The value of this plant in polishing is, of course, due to the silicious substance in its stems, as was first, I believe, positively pointed out by Sir Hum-phrey Davy. The cells incrusted with this silex may be seen by the aid of a microscope, arranged with the most harmonious regularity in those longitudinal ridges, which give so peculiar and distinctive a cha-racter to the whole stem; and so accurately is every cell fitted to the others, that if the plant be treated with nitric acid, the flinty skeleton will be found to remain entire; indeed, it is said that by a careful maceration in water, a similar result may be ob-tained, and an object of most wonderful microscopic beauty be thus produced. Each individual fragment as has been shewn by Sir David Brewster, is pos-sessed of an "axis of double refraction." It will be seen, under the microscope, that the silicified cells form a coat over those longitudinal ridges, which cover the surface of the whole plant, giving it that unpleasant roughness to the touch which must be familiar to every one. In the depressions lying between the ridges are situated a large number of stomata, so that the whole anatomy is one of peculiar interest.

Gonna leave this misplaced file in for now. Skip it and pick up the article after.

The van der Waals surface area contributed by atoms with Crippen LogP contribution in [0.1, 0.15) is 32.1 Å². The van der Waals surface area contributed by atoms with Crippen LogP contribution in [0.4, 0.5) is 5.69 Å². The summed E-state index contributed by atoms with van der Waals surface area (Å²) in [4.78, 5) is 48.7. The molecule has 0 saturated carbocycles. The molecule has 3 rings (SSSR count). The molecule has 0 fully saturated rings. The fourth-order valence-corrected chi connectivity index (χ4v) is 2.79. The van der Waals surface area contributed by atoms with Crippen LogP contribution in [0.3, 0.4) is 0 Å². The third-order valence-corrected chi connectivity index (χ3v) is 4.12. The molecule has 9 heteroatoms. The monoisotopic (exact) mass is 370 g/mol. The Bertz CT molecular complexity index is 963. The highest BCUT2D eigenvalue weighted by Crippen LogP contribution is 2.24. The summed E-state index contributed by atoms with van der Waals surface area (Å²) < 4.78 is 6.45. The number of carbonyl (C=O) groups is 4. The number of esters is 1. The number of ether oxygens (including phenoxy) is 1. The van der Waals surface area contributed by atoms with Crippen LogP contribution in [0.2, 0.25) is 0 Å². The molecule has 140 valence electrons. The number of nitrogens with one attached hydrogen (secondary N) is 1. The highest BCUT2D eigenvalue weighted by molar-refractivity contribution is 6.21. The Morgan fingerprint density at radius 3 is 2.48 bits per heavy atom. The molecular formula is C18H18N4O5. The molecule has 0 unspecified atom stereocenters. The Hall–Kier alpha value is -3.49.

The proportions of silica in the ashes of several different species of the Equise-tums, are thus given by Professor Balfour:
* Newman, as well as some other botanists, incline to the opinion that it is distinct from the E. hyemale, or any British species. See " British Ferns," Edit. 2nd.
13.84 . .
E. limosum .
15.50 . .
E. hyemale .
11.81 . .
E. telmateia .
2361 . .
- an analysis, which at a glance shews us, that of our British species the E. hyemale is certainly that best adapted to the purposes of the polisher, whether or not it be identical with the "Dutch rushes." This prevalence of silicic acid in the Equisetums, is apparently the result of a combination of a silicate with that peculiar acid known as equisetic acid,* first discovered by Braconnot, in the E Telmateia of Ehrhart (the E. fluviatile of Smith, Hooker, and Babington), a fertile stem of which is represented in the woodcut.
* "Manual of Botany".